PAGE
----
Socioeconomic inequalities in health
Fewer children are being born in the Czech Republic. The average number of children born per woman fell interannually from 1.83 to 1.66 last year. While in the past Czechia was a European leader in this criterion, this is no longer the case. The situation is likely to worsen in the years to come, which could present a serious problem. In addition to the Covid-19 pandemic, the war in Ukraine and decline in the economy have had an impact on the negative birth rate, says Jiřina Kocourková, a demographer at the SYRI National Institute.
The number of births last year was the lowest in 18 years. The number of women of reproductive age is falling, while the total fertility rate is set to be seen to have dropped dramatically in 2022. According to demographer Kocourková, this is related to reverberations of the Covid-19 pandemic. The number of births first dropped temporarily towards the end of 2020, a development Kocourková connects with fear brought about by the pandemic. Higher birth rates were present in 2021, followed by the drop last year.
“This is related to the availability of vaccination against Covid-19, which may have led to some postponement of pregnancy planning,” explains Kocourková, who said the drop in birth rates last year also affected other European countries, such as Germany and Sweden. “Another factor was the return to work, when people started to deal with other responsibilities.”
The population of the Czech Republic increased by about 16,700 to 10.533 million people last year. The cause of the increase was migration, as the country registered fewer than 100,000 births last year, for the first time in 18 years. To grow naturally, the birth rate for the Czech Republic would have to rise above 2, an ideal that no developed European country has currently achieved.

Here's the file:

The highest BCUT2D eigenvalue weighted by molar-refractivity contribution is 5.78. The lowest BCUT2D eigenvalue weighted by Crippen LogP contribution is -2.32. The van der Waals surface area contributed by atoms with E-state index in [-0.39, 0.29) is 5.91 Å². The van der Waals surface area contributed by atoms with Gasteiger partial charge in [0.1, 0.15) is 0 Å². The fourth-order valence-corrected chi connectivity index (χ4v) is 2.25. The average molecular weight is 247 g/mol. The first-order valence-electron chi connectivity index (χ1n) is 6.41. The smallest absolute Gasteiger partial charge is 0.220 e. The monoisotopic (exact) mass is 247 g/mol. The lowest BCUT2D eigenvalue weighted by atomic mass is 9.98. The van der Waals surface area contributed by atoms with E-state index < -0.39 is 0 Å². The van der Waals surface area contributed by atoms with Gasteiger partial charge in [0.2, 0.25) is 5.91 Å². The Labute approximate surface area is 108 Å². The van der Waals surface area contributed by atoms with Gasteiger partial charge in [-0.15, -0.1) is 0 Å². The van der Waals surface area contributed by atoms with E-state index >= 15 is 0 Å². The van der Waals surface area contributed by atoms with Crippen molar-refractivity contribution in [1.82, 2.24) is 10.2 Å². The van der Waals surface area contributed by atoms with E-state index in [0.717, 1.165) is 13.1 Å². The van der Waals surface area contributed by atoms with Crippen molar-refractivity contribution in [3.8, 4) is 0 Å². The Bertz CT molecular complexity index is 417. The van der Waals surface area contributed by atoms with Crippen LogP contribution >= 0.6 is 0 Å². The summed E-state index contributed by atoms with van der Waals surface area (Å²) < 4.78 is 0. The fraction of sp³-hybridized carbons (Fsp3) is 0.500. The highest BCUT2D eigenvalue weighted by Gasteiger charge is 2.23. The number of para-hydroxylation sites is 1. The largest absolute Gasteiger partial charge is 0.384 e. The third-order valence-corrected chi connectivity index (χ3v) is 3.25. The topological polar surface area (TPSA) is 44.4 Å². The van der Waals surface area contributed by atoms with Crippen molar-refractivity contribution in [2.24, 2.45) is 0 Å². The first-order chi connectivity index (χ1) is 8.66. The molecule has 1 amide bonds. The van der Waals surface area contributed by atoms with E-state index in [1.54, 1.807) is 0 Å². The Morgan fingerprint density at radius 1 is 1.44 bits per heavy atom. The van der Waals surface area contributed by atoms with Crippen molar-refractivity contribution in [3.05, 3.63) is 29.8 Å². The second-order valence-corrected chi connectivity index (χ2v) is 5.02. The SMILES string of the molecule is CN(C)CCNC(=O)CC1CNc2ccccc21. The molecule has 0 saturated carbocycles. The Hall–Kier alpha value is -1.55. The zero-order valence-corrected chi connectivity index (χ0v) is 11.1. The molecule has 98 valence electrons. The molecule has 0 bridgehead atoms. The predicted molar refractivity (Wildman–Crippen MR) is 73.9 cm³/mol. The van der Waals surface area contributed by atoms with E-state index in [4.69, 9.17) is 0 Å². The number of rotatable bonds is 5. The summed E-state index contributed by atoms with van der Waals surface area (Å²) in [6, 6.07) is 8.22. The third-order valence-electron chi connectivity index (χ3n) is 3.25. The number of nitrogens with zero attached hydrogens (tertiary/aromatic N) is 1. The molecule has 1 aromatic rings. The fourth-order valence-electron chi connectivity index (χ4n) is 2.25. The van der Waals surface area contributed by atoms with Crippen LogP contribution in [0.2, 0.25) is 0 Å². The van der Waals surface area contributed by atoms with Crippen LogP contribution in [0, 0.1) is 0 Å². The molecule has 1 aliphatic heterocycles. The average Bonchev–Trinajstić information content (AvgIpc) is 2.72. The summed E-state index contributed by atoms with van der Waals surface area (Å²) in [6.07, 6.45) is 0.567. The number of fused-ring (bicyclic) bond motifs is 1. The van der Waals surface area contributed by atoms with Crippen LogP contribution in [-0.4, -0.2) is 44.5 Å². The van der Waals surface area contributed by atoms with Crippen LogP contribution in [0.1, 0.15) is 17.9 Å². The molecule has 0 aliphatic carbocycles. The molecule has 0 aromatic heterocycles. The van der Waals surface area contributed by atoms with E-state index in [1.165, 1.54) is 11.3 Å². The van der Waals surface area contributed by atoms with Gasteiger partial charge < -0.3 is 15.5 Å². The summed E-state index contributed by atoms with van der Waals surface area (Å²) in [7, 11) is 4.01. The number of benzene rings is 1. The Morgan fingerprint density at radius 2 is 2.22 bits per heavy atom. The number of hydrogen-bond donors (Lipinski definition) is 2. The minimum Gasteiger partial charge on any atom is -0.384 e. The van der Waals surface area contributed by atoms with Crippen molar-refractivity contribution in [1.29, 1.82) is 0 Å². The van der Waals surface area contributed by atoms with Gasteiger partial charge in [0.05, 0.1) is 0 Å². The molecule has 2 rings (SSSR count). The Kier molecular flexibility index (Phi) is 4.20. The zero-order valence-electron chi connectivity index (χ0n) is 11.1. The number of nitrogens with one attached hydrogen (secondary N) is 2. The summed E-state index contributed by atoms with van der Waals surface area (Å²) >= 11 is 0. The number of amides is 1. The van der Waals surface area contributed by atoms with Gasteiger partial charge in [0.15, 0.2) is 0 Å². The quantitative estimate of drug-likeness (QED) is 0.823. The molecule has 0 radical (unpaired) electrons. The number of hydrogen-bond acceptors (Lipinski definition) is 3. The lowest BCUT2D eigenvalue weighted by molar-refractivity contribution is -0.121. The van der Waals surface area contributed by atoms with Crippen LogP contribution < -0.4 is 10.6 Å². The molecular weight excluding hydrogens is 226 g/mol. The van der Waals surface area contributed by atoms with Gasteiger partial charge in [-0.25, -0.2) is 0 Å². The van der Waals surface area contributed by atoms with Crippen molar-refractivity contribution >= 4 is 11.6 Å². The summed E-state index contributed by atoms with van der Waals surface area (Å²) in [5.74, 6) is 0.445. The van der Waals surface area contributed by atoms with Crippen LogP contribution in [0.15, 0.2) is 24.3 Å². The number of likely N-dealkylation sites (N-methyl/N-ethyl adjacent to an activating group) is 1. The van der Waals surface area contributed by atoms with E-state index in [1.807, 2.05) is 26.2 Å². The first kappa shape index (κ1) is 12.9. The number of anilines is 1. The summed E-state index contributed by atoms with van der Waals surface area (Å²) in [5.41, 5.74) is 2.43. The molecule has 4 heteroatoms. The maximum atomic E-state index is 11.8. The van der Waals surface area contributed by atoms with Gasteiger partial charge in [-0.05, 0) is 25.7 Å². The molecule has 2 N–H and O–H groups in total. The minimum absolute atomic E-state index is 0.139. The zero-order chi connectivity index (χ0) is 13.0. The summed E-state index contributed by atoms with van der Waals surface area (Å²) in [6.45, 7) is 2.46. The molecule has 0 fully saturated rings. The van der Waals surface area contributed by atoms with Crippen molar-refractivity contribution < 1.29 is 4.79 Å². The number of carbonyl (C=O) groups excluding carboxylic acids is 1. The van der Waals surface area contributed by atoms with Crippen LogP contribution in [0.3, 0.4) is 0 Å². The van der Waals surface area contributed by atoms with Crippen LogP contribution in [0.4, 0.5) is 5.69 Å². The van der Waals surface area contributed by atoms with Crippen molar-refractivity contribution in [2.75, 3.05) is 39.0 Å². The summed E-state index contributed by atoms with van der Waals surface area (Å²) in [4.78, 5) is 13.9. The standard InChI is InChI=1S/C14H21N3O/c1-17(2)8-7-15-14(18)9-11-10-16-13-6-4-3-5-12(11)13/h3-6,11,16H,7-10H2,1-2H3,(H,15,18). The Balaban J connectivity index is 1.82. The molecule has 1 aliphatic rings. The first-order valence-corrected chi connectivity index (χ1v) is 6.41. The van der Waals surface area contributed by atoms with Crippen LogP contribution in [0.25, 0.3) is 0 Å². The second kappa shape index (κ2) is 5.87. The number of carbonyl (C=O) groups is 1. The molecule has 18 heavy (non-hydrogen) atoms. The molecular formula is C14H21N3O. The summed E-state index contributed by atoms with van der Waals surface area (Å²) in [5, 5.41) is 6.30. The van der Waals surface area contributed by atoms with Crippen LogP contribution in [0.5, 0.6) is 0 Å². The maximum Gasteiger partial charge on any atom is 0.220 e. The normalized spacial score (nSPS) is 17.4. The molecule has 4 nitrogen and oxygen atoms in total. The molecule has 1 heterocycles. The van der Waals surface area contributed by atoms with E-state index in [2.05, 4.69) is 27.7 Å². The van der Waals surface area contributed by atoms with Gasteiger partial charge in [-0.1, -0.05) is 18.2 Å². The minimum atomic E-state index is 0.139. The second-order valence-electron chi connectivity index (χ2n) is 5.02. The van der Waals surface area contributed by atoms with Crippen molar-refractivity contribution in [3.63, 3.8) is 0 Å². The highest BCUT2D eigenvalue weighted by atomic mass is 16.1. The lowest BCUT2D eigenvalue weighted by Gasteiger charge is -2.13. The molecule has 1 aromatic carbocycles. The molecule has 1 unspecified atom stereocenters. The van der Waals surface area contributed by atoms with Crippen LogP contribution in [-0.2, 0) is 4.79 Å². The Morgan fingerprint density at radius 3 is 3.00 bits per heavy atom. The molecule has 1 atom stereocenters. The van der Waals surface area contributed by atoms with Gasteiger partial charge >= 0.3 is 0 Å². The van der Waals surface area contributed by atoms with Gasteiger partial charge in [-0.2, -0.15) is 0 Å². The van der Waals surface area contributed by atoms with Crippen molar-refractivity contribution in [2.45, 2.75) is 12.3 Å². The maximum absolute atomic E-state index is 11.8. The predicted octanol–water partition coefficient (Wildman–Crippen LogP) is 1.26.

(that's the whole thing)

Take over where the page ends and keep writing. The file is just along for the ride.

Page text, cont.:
“This is related to the democratisation of society and development of individualisation,” says Kocourková. “Basically, it means a transformation of values in Czech society. Higher education and an increasing number of educated young people has led to more people choosing to establish a career before starting a family, so causing reduced fertility through their failure to fulfil their reproductive plans at a greater age.”
A few years ago, Czech women gave birth to their first child between the ages of 28 and 29, which was ideal in comparison with elsewhere in Europe. “We contend that the current situation poses the risk of further delay,” Kocourková adds. “Some millennials who have yet to start a family will be exposed to new conditions, and they will probably be the ones to initiate new changes.”
Demographers, says Kocourková, fear that the fertility slump will continue as unfavourable conditions are further reinforced by economic problems and security risks.
“The effect of 2022, when we were exposed to the beginning of the war in Ukraine and the related further deepening of inflation, will be reflected in the number of births this year. There is a real risk of further decline, and this needs to be taken seriously. In this context, I would say that any restriction on conditions for the family, be this by limiting the parental allowance or by other measures, would give a very unfavourable signal,” says Kocourková.
It is clear that in the face of a record deficit the state needs to save resources. Kocourková warns that this should not be at the expense of families. “In view of the future, I see this as very high-risk,” she concludes.